At a very minimum, Professor Bainbridge argues that the tradeoff between pursuing a Ph.D. and earning traditional legal credentials is so significant that what trained interdisciplinary scholars lose in “legal credentialing” necessarily impacts their ability to understand, to write about, and to teach the law.  What is the explanatory narrative Professor Bainbridge offers?  A talented candidate missing out on being an EIC at a law review?  Turning down a clerkship?  Even assuming this to be true, which I don’t, is it impossible – or even implausible – that the skills learned while earning the Ph.D. provide some offsetting benefits that in turn improve legal analysis?  Perhaps not – especially considering Professor Bainbridge’s presumption that if an interdisciplinary scholar was talented at the essence of their “home discipline” that they would instead opt into that branch of academia.  We’ll save that for a bit later in the post: let it suffice to say that I am not convinced.

First and most directly, are legal scholars with Ph.D.s really, on average, lower quality lawyers?  This requires we start with an examination of first principles.  Why would an economist go to a law school instead of an economics department?  One possible explanation – which Professor Bainbridge unqualifiedly endorses – is that the cross-disciplinary student opted-out of their own discipline.  This is plausible.  I offer two more with more salutary implications: (1) a first-order trend in economics over the past 20 years has been to reward more abstract and mathematically formal theoretical work and to abandon, in large part, policy-relevant law and economics; (2) law schools pay more.  Ceteris paribus, one would imagine the implications for the latter are positive, if clear at all – after all, one can envision that law schools are paying for a slightly higher quality of academic.  Let us even presume this is a marginal difference.  As to the former, the important question is not the relative performance of economists and empiricists in law schools versus those in their home discipline – these scholars are largely interested in entirely different classes of questions, and as such, the substitution that Professor Bainbridge envisions is actually a false one.  The correct counterfactual appears to be the performance of interdisciplinary scholars in law schools versus their pureblooded doctrinal brethren.  One might also propose the performance of Ph.D.-holding interdisciplinary scholars who are making the tradeoffs Bainbridge specifies (i.e. Ph.D. instead of clerkship or EIC of law review) versus those doing empirical work “without a license.”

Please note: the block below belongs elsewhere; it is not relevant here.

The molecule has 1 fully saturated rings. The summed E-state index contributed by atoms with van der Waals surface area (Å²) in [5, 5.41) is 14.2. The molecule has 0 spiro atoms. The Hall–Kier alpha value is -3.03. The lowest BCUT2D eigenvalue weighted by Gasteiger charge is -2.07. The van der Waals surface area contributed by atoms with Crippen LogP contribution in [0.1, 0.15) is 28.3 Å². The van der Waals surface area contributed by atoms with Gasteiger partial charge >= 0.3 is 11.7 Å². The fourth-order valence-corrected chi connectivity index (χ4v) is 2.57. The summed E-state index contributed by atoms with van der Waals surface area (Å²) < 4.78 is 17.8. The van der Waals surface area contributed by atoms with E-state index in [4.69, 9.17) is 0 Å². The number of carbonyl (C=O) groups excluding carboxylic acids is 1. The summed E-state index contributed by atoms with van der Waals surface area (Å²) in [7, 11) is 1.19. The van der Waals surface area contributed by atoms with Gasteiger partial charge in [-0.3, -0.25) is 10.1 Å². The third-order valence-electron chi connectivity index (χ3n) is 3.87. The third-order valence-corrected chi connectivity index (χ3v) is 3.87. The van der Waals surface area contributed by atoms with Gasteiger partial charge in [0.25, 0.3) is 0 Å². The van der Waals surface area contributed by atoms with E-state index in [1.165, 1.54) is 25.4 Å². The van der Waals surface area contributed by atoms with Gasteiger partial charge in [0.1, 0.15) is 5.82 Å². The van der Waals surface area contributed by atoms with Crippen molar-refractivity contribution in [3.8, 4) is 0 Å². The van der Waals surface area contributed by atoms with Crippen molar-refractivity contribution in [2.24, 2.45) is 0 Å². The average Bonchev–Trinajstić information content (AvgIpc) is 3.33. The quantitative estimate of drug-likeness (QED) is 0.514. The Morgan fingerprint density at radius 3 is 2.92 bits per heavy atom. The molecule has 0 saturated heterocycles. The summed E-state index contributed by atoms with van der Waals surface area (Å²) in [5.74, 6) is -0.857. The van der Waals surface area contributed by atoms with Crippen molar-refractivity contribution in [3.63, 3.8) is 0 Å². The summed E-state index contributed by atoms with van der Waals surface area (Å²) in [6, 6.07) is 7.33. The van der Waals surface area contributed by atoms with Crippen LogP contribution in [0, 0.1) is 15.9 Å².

Second, Bainbridge is clear about his desired comparison.  In an earlier post, he describes with some nostalgia the days of a world where law professors felt neither desire nor compulsion to pursue a Ph.D.:

If we were still trying to hire folks because they were EIC of a top law review, head of their law school class, had a good clerkship, and some experience in a top law firm doing real law, I’d be more confident of our ability to teach people to think like lawyers instead of teaching them to think like mediocre statisticians, sociologists, philosophers, economists, or what have you.

I hate – alright, I somewhat hate – to beg a provocative question, but isn’t this inherently an empirical question itself?  There are a number of law schools that have wholeheartedly embraced the interdisciplinary ethic; there are more still that either have rejected it or remain indifferent to it.  Further, we see variation over time.  My suspicion is that neither comparison would reveal a meaningful difference in performance; of course, I have a bias – I teach at George Mason, Henry Manne’s law school, where integrating economics and quantitative skills into legal scholarship has been part of educational mission for some time.   Moreover, there is some evidence I’m quite familiar with suggesting that judges trained in economics perform better in antitrust cases.  More generally, however, I find the idea that significant training in economics (or another social science) undermines legal education and legal performance unlikely.  Is there such a surfeit of economic understanding and a dearth of legal knowledge that training lawyers to at least grasp economic questions inherently corrupts the legal enterprise?  I would think that ingraining newfound lawyers – pure lawyers, not cross-disciplinary types – with an understanding of incentives and tradeoffs at a higher than the hand-waving that sometimes passes for economic analysis in legal scholarship would itself prove virtuous.  As any law student will (gratefully) tell you, we don’t teach differential calculus – but does Professor Bainbridge mean to imply (or state) that a deeper understanding of property rights and the demand curves will undermine legal education?  The universe of legal scholarship that could be reasonably improved with even a first measure of economic understanding is broad.